With voters feeling the pinch of $4 gas, President Barack Obama proposed new measures Tuesday to reduce oil market manipulation with hopes stiffer penalties will stave off false price fluctuations.
The New York Times notes that the “nationwide average for gas prices is hovering near $4 per gallon — not far from the $5 per gallon that Mr. Obama’s political advisers believe could cripple his re-election chances. ”
Obama called on Congress to increase civil and criminal penalties on individuals and companies involved in manipulative practices. He also pressed for more money to fund the agency charged with policing the markets to hire “cops” for oversight and upgrade old technology, though Capitol Hill is likely to balk at the proposals and their probable $52 million price tag.
“We can’t afford a situation where speculators artificially manipulate markets by buying up oil, creating the perception of a shortage, and driving prices higher, only to flip the oil for a quick profit,” Obama said.
Republicans, who blame Obama’s energy policies for high gasoline prices, said the new measures would not help Americans struggling with high gasoline prices. GOP frontrunner Mitt Romney also defended speculators (CNBC) and blamed the Obama administration for cutting back on licenses for drilling for oil on federal lands, off-shore drilling, and fracking, as factors in driving up prices.
CFR’s Blake Clayton also recently defended speculators in Foreign Affairs saying: “What critics derisively refer to as ‘oil market speculation’ is all too often a nebulous, epithetical catchall meant to bring to mind clandestine profiteering by financial tycoons at the expense of the rest of the nation. But casting the blame for high gas prices on speculators is sloganizing populism, not serious oil policy.”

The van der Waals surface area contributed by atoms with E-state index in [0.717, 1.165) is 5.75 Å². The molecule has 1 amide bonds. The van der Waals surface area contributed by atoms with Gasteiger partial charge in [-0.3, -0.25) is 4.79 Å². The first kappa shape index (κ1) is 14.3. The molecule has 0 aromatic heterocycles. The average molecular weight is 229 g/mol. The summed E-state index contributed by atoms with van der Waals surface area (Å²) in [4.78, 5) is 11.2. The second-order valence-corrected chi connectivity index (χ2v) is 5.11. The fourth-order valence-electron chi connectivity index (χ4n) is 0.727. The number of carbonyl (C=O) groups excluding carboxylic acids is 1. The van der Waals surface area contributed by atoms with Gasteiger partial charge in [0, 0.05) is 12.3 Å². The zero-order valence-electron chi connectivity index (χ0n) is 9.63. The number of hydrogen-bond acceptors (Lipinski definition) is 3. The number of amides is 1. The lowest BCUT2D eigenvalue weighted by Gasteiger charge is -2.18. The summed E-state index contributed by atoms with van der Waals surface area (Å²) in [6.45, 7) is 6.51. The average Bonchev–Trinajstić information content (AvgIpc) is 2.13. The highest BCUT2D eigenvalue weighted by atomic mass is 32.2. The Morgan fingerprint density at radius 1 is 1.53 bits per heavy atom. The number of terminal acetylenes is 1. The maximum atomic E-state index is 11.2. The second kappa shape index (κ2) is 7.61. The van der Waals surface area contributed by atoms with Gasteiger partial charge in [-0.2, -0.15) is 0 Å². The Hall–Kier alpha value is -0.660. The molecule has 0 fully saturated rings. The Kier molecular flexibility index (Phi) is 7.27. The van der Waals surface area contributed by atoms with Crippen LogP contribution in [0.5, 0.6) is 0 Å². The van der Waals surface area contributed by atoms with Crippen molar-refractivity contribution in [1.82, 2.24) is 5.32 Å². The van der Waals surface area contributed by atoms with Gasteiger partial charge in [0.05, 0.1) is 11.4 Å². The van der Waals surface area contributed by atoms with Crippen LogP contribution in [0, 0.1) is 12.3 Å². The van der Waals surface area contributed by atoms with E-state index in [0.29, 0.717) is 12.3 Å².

Eighty-six percent of voters polled by Pew Research rated the economy as “very important” to their vote and 84 percent are concerned about jobs. Some issues that are a hot button with candidates ranked low in Pew’s list — immigration ranked fifteenth out of eighteen issues. Foreign policy was solidly in the middle, with 52 percent of those polled considering it important.
With voters watchful, economic confidence inched back up last week, according to Gallup, just two points below its four-year high three weeks ago. But economic confidence is heavily split along party lines with 63 percent of Democrats saying the economy is getting better compared with 24 percent of Republicans and 38 percent of independents saying the same thing.
On the campaign trail in Pennsylvania, Romney elaborated on his proposed tax policy (ABC), which would include a swift overhaul of the tax code but without raising rates on the wealthy. His approach, he said, would speed up economic recovery.
“I would actually like to reshape the entire tax system, alright, that is what I’d like to do, and to simplify the system as opposed to all these little baby steps,” Romney said. “I want the top income earners to continue to pay the share they’re paying now. But I do want to help middle income families find a way to make it easier to make ends meet.”
He also said he would drop rates across the board by 20 percent and limit deductions and exemptions.
— Gayle S. Putrich, Contributing Editor